Chemical war? Suspected chemical attack reported in Mariupol on Monday

Investigations are ongoing into a possible chemical attack in the besieged southern Ukrainian port city of Mariupol on Monday.

Kafuraha Media cannot independently verify that there was any kind of chemical strike, or how many casualties were caused by any such incident.

Here’s what we know:

Who reported the alleged attack? The reports emerged in a Telegram statement on Monday night from the Azov battalion, a Ukrainian unit defending Mariupol. They said Russian forces dropped “a poisonous substance of unknown origin” from an unmanned aerial vehicle (UAV) onto Ukrainian military and civilians in the city.

Victims showed signs of “respiratory failure,” and the consequences “were being clarified,” the statement added.

Andriy Biletsky, Azov’s first commander, said on Telegram that three individuals suffered from the effect of the unknown substance.

What did Mariupol officials say? A chemical attack has not been confirmed, Petro Andryushchenko, an adviser to the mayor of Mariupol, posted on Telegram. He said city officials were awaiting additional information from military forces, and speculated that in one possible scenario, the “discharge of an unknown chemical” could be “a test for the reaction in general.” 


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How about the Ukrainian government? President Volodymyr Zelensky did not confirm a chemical attack but warned the possibility of one should be taken seriously. In his nightly address Monday, Zelensky said Russia could be preparing a new stage of terror.

“Today, the occupiers issued a new statement, which indicates that they are preparing a new stage of terror against Ukraine and our defenders. One of the occupiers’ spokesmen said that they could use chemical weapons against the defenders of Mariupol. We take this as seriously as possible,” Zelensky said.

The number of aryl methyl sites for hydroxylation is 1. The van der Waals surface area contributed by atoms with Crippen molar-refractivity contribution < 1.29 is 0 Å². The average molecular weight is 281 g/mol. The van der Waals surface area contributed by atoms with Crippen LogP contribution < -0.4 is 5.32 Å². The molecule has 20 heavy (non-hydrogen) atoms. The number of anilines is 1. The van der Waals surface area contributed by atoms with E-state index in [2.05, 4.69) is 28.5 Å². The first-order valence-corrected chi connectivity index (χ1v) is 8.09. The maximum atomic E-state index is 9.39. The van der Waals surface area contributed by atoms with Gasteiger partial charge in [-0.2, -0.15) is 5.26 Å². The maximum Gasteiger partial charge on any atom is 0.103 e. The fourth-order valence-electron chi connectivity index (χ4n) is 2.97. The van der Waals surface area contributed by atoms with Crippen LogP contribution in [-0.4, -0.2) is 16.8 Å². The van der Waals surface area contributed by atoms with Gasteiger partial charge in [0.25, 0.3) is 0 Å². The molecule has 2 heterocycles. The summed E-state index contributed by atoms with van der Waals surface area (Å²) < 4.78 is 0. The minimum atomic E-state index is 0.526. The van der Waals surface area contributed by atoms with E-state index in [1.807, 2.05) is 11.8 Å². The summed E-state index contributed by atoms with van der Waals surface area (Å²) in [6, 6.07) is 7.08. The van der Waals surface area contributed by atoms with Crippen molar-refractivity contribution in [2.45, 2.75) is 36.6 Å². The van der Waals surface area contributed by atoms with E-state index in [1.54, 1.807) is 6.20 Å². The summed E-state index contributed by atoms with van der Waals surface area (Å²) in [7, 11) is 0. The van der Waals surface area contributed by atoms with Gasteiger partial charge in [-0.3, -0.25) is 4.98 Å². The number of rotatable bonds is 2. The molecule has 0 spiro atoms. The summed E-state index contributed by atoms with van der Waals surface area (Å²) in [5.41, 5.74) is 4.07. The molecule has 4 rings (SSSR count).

What was he talking about? Zelensky may have been referring to an earlier statement by a spokesperson for the militia of the pro-Russian separatists in the self-proclaimed Donetsk People’s Republic (DNR) in eastern Ukraine.

In a Russian state television talk show, DNR spokesperson Eduard Basurin alluded to using chemical weapons to attack a Mariupol steel plant that is a stronghold for Ukrainian forces.

“Azovstal is a factory that was built during Soviet Union times,” Basurin said. “It is made of lot of concrete and iron. There are multilevel underground floors there, so it makes no sense to take this target by storm. Because you can lose a lot of your soldiers, and the enemy will not suffer the same losses.
“So at the moment we need to deal with blockade of this plant, find all exits and entrances — it is possible to get this done. And then turn to, I think, the chemical troops who will find a way to smoke moles out of their burrows.”

What have other countries said? The US has not confirmed the use of chemical weapons in Mariupol, but had previously warned the Ukrainians that Russia could use chemical agents in the city, State Department spokesperson Ned Price told CNN Monday.

In a statement Monday, press secretary John Kirby said The Pentagon cannot confirm the reports but US officials remain concerned about the potential Russian use of riot control agents.

Meanwhile, UK Foreign Secretary Liz Truss tweeted about working “urgently with partners” to verify the unconfirmed reports.


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